Brexit-and-see: ECB dangles possibility of further action

Jake Cordell
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Mario Draghi may be planning to sprinkle more cheap cash across the Eurozone later this year
Mario Draghi may be planning to sprinkle more cheap cash across the Eurozone later this year (Source: Getty)

The European Central Bank (ECB) has paved the way to unleash further economic stimulus following the UK's shock vote to leave the European Union.

The central bank said it was too early to assess the full extent of how the Brexit vote will hit the Eurozone, though it hinted it was considering adopting an even looser stance on monetary policy. However, policymakers said the fallout from the UK's vote had so far been muted.

"Although the outcome had led to a significant decline in government bond yields, overall the consequences had thus far been less marked than many had anticipated," read minutes from the latest ECB meeting, held at the end of July and released today.

The ECB added: "Money markets had continued to function smoothly ... the level of stress had been contained [and] financial markets had weathered the initial spike in volatility ... with encouraging resilience.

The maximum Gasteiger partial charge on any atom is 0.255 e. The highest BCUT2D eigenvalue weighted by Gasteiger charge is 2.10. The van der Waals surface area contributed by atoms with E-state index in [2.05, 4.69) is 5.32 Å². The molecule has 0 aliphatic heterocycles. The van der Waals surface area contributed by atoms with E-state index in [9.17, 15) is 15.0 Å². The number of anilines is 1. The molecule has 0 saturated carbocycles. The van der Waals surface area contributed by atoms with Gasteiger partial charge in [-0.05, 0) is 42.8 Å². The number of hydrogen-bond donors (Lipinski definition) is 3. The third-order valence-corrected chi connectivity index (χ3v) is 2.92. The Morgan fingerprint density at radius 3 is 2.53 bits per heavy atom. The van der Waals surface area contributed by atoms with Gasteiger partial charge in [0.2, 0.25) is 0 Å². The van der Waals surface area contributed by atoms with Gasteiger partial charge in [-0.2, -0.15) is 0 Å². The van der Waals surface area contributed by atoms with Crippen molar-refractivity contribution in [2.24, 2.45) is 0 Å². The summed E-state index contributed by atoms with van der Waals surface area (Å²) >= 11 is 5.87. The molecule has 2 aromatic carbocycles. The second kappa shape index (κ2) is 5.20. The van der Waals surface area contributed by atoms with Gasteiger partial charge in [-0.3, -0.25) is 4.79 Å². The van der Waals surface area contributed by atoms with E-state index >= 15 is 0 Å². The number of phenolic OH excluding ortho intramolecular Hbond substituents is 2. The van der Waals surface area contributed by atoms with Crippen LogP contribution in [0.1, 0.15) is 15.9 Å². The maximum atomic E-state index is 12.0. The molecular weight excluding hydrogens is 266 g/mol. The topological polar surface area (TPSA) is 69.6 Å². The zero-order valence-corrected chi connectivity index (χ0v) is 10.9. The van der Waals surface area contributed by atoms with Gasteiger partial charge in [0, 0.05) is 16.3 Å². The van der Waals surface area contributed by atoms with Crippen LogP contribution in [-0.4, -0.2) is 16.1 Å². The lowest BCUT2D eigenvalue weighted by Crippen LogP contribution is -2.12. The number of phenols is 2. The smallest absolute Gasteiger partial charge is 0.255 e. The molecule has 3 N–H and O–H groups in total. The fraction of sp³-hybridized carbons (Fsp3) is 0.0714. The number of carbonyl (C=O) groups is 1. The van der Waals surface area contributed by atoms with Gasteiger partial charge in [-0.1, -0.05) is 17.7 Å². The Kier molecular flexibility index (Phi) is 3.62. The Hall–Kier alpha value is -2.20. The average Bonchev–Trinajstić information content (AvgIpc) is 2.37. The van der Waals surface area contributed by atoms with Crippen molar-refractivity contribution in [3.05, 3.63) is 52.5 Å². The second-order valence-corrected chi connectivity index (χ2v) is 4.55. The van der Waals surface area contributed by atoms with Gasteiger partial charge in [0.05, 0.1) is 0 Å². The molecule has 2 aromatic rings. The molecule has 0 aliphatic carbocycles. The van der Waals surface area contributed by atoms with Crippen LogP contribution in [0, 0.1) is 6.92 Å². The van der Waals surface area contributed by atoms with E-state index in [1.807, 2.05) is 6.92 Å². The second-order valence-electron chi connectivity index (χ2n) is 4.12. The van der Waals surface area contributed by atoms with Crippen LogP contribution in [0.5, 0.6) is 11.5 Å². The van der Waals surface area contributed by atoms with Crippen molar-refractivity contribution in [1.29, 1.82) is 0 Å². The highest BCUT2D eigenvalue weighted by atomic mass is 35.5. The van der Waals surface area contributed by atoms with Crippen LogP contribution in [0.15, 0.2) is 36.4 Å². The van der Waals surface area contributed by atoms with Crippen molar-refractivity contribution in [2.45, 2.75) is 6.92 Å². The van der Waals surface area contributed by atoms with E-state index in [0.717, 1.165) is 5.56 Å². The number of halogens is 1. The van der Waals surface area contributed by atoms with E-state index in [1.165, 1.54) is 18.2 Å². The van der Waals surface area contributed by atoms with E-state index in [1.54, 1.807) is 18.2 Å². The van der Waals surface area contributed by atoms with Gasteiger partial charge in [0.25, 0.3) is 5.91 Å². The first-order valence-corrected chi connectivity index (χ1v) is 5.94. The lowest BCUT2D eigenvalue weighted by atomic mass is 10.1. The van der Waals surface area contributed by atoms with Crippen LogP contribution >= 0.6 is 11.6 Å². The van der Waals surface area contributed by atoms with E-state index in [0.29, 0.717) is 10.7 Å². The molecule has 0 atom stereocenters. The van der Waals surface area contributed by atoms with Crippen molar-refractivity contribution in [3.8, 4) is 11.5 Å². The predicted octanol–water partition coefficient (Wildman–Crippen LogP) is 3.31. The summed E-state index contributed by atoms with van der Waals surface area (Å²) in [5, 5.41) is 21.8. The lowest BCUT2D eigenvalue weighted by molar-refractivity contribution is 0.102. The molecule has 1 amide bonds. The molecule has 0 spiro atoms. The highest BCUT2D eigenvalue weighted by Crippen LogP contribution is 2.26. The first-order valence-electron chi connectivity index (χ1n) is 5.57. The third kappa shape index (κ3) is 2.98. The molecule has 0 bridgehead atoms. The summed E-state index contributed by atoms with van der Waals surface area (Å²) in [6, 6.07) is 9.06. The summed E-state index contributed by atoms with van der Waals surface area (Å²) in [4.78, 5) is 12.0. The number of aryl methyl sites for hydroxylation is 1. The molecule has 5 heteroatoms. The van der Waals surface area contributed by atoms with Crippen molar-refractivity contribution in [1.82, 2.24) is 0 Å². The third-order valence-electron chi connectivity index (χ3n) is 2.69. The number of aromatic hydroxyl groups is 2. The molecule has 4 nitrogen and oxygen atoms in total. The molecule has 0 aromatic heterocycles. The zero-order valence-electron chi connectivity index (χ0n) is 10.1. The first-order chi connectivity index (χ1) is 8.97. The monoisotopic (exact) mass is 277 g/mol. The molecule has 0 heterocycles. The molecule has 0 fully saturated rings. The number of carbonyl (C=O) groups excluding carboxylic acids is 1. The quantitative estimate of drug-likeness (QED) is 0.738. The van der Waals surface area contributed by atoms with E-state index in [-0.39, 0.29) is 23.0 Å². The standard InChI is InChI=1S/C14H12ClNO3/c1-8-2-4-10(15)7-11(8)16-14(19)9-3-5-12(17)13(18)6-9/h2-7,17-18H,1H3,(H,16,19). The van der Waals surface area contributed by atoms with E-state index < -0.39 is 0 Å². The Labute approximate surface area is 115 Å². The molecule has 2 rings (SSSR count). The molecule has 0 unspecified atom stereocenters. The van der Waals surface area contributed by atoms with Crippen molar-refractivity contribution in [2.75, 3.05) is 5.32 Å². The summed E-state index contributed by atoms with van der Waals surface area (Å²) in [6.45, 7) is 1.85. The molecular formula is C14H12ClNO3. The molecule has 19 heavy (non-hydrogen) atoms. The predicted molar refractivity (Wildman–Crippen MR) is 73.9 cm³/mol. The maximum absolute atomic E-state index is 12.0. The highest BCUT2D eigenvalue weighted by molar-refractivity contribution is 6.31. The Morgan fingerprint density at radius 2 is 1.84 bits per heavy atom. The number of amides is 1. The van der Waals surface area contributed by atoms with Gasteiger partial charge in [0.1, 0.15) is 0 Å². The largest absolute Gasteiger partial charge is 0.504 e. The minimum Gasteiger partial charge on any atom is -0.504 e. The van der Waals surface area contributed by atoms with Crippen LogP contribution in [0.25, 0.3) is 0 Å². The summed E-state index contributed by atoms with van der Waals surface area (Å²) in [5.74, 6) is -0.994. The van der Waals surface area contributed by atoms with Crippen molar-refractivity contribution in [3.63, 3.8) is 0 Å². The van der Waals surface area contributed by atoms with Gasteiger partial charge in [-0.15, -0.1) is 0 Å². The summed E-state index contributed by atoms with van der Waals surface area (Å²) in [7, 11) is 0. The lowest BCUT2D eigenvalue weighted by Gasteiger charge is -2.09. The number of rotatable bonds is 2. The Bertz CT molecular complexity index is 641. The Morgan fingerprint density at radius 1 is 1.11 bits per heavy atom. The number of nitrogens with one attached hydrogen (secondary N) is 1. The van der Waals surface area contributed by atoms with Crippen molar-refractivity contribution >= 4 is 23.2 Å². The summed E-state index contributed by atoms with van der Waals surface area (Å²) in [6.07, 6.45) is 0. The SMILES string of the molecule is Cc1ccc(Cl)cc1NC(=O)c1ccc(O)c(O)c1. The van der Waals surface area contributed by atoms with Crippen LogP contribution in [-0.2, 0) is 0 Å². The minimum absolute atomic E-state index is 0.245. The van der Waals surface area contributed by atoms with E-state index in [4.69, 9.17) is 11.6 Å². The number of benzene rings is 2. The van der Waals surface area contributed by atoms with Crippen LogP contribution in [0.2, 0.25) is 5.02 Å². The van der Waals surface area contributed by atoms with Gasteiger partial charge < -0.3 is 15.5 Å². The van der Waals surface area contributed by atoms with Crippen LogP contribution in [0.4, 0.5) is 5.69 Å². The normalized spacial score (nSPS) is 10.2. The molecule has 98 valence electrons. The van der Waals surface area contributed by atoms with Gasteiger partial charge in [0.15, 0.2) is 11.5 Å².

"The impact of the referendum was perceived to be geographically confined and to affect mainly the United Kingdom."

Despite performing better than expected in the wake of the vote, the ECB added: "Downside risks to the economic outlook for the Eurozone had increased."

"The uncertainty following the UK referendum was, in large part, of a political nature and due to the lack of clarity about the new relationship between the UK and rest of the EU ... The uncertainty of the situation itself could affect the global economy in deeper and less predictable ways ... Furthermore, other geopolitical risks could erode economic sentiment and add to the drag on growth."

Looking to the probability of further action from the central bank, the ECB noted that while it did not want to inflate expectations, "in the current environment ... future discussions were called for regarding wage trends, inflation expectations, the medium-term orientation of monetary policy and the time horizon over which a very accommodative monetary policy stance would remain warranted."

Analysts expect the central bank to bolster its stimulus package when it meets in September. Interest rates in the Eurozone are currently at minus 0.4 per cent, while the ECB is also embarking on an €80bn (£68bn) a month bond-buying programme.

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